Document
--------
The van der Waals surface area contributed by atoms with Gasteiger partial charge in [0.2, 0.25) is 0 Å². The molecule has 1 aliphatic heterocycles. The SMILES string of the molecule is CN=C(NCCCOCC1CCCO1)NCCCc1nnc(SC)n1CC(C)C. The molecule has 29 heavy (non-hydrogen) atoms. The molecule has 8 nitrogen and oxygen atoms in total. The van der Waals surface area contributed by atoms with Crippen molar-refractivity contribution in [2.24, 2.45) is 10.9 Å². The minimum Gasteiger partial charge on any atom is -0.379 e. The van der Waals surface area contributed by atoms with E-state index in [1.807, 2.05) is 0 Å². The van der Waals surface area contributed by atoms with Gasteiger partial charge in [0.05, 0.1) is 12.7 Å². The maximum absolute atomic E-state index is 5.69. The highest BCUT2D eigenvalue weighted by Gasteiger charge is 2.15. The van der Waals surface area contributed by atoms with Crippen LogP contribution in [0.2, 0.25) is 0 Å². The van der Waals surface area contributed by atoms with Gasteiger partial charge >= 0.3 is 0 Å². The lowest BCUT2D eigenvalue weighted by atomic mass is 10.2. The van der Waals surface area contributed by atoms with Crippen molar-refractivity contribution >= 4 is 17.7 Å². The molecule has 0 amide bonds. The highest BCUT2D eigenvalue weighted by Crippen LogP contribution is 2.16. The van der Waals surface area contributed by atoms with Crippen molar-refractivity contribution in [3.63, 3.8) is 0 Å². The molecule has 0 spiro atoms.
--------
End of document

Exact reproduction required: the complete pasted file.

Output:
The van der Waals surface area contributed by atoms with Gasteiger partial charge in [0.2, 0.25) is 0 Å². The molecule has 1 aliphatic heterocycles. The SMILES string of the molecule is CN=C(NCCCOCC1CCCO1)NCCCc1nnc(SC)n1CC(C)C. The molecule has 29 heavy (non-hydrogen) atoms. The molecule has 8 nitrogen and oxygen atoms in total. The van der Waals surface area contributed by atoms with Crippen molar-refractivity contribution in [2.24, 2.45) is 10.9 Å². The minimum Gasteiger partial charge on any atom is -0.379 e. The van der Waals surface area contributed by atoms with E-state index in [1.807, 2.05) is 0 Å². The van der Waals surface area contributed by atoms with Gasteiger partial charge in [0.05, 0.1) is 12.7 Å². The maximum absolute atomic E-state index is 5.69. The highest BCUT2D eigenvalue weighted by Gasteiger charge is 2.15. The van der Waals surface area contributed by atoms with Crippen LogP contribution in [0.2, 0.25) is 0 Å². The van der Waals surface area contributed by atoms with Gasteiger partial charge >= 0.3 is 0 Å². The lowest BCUT2D eigenvalue weighted by atomic mass is 10.2. The van der Waals surface area contributed by atoms with Crippen molar-refractivity contribution >= 4 is 17.7 Å². The molecule has 0 amide bonds. The highest BCUT2D eigenvalue weighted by Crippen LogP contribution is 2.16. The van der Waals surface area contributed by atoms with Crippen molar-refractivity contribution in [3.63, 3.8) is 0 Å². The molecule has 0 spiro atoms.